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In the midst of a volcanic eruption, lightning can streak across the ash and smoke above it, but what do we think causes volcanic lightning?

Hosted by: Stefan Chin

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Sources:

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http://www.bbc.com/earth/story/20150323-what-is-a-dirty-thunderstorm
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Images:

https://en.wikipedia.org/wiki/File:Dankaerts-Historis-9322.tif
https://commons.wikimedia.org/wiki/File:Galunggung.jpg
https://commons.wikimedia.org/wiki/File:Eyjafjallaj%C3%B6kull_by_Terje_S%C3%B8rgjerd.jpg
https://commons.wikimedia.org/wiki/File:Volcano_at_Mount_St._Helens.jpg
https://en.wikipedia.org/wiki/File:Rinjani_1994.jpg
https://en.wikipedia.org/wiki/File:MSH82_st_helens_plume_from_harrys_ridge_05-19-82.jpg
[♪ INTRO] “On the landward side, a fearful black cloud was rent by forked and quivering bursts of flame, and parted to reveal great tongues of fire, like flashes of lightning magnified in size.” That’s what Pliny the Younger, nephew of the naturalist Pliny the Elder, wrote after watching Mount Vesuvius erupt and cover the city of Pompeii with ash in 79 CE.

And that line ends with the first known report of a phenomenon called volcanic lightning, where lightning streaks across the black clouds of ash and smoke above an explosive eruption, even without a thunderstorm in sight. But despite centuries of scientific study, and millennia of first-hand observations, we still don’t fully understand why volcanic lightning happens in the first place.

Though it probably has something to do with all that ash moving through the air. Volcanic lightning generally happens during explosive eruptions that release huge ash clouds high into the atmosphere, so the most popular explanation is that all that ash somehow causes the lightning. Like we’ve talked about before here on SciShow, lightning in a regular thunderstorm happens when water vapor, dust, and ice crystals rub against each other.

Electric charges jump to some molecules more easily than others, so all that rubbing creates a huge charge imbalance, which eventually gets evened out by a sudden burst of moving charge in the form a lightning bolt. Scientists still disagree on some of the details, though, since lightning can be hard to study directly. But studying regular lightning is a piece of cake compared to studying volcanic lightning.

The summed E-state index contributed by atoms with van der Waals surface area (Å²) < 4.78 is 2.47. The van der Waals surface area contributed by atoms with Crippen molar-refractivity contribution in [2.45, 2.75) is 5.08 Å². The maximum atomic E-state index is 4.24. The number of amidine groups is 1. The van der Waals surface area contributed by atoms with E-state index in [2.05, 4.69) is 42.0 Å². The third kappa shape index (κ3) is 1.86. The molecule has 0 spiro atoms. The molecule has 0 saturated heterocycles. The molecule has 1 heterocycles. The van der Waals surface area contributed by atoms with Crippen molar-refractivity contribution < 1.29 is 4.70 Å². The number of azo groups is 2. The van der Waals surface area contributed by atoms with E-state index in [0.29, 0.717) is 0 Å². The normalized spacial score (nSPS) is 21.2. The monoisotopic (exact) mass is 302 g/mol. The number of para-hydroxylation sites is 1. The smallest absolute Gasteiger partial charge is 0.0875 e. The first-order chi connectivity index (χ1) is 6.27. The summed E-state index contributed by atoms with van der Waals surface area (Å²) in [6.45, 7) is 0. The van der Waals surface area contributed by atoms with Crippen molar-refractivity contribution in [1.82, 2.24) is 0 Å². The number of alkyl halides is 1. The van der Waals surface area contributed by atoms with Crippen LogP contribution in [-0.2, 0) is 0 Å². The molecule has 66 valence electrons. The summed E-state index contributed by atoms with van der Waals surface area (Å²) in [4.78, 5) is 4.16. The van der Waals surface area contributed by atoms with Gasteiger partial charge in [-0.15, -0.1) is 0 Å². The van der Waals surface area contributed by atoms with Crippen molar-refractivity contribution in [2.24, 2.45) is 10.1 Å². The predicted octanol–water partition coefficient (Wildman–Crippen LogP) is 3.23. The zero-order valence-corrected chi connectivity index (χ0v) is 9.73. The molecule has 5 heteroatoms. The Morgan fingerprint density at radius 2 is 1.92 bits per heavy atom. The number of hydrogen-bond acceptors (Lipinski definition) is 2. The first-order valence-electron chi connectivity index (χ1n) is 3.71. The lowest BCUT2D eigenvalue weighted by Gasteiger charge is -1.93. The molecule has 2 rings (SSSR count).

The explosive eruptions that cause it also tend to come with noxious fumes, earthquakes, and clouds of super-hot ash. But scientists, and photographers, are persistent. And most of those scientists studying volcanic lightning think that it happens directly because of those huge clouds of ash.

The idea is that the ash rubs together in the air just like water does in a normal thundercloud, creating a similar sort of charge imbalance. And once the imbalance is big enough, you get a bolt of lightning. Laboratory experiments have reproduced the effect on a small scale, and scientists have even been able to track ash mixing as the charge builds up around it above an eruption.

Which seems like a pretty conclusive case that ash causes volcanic lightning, but some researchers have said that we shouldn’t be so quick to jump on the ashy bandwagon. Since water causes regular lightning, they think we should take another look at the water involved in an eruption. The idea of water in a volcano might seem kind of weird at first, but enormous volumes of water can be dissolved in the molten rock that bubbles to the surface during an eruption.

That water boils in the heat of the eruption, which could lead to water molecules rubbing together in volcanic clouds just like they do in normal thunderstorms. Or all that water could coat the ashy particles flying around, changing how the clouds charge up. And a growing group of scientists think that this is the primary source of volcanic lightning.

Now, claiming that water causes volcanic lightning isn’t new; it goes back at least to the late 1700s, when scientists knew far less about volcanoes than they do now. But research in the last couple decades has breathed new life into the idea. Many clouds leading to volcanic lightning seem to balloon out at similar altitudes as normal, water-based clouds, which means that water is likely an important component of them, and helps determine their behavior.

On top of that, charges tend to be distributed in those clouds just like they are in normal thunderclouds. So based on the evidence we have right now, it seems like ash is the primary cause of most volcanic lightning, with water and other conditions of the atmosphere playing something of a supporting role. But like anything in science, that might change as we continue to learn more.

And if you were ever to find yourself in Pliny’s position, near an eruption that seems big enough to end the world, and then lightning starts flashing around you, you should probably not stop to wonder if it’s ash or steam to blame. Just, you know, get out of there! Because there have been some cases of volcanic lightning causing destruction down here on the ground, like the strikes during the eruption of Mount St.

Helens in 1980 that caused forest fires. There are even a few very rare cases of volcanic lightning killing people. But even though some volcanic lightning can strike about a hundred kilometers from the eruption, it usually stays much closer.

So if you’re close enough to a volcano that you might be hit by lightning coming straight down from the ash cloud, you probably have bigger concerns, anyway. Thanks for watching this episode of SciShow! If you like learning about weird weather phenomena, check out our episode on how animals can rain down from the sky. [♪ OUTRO].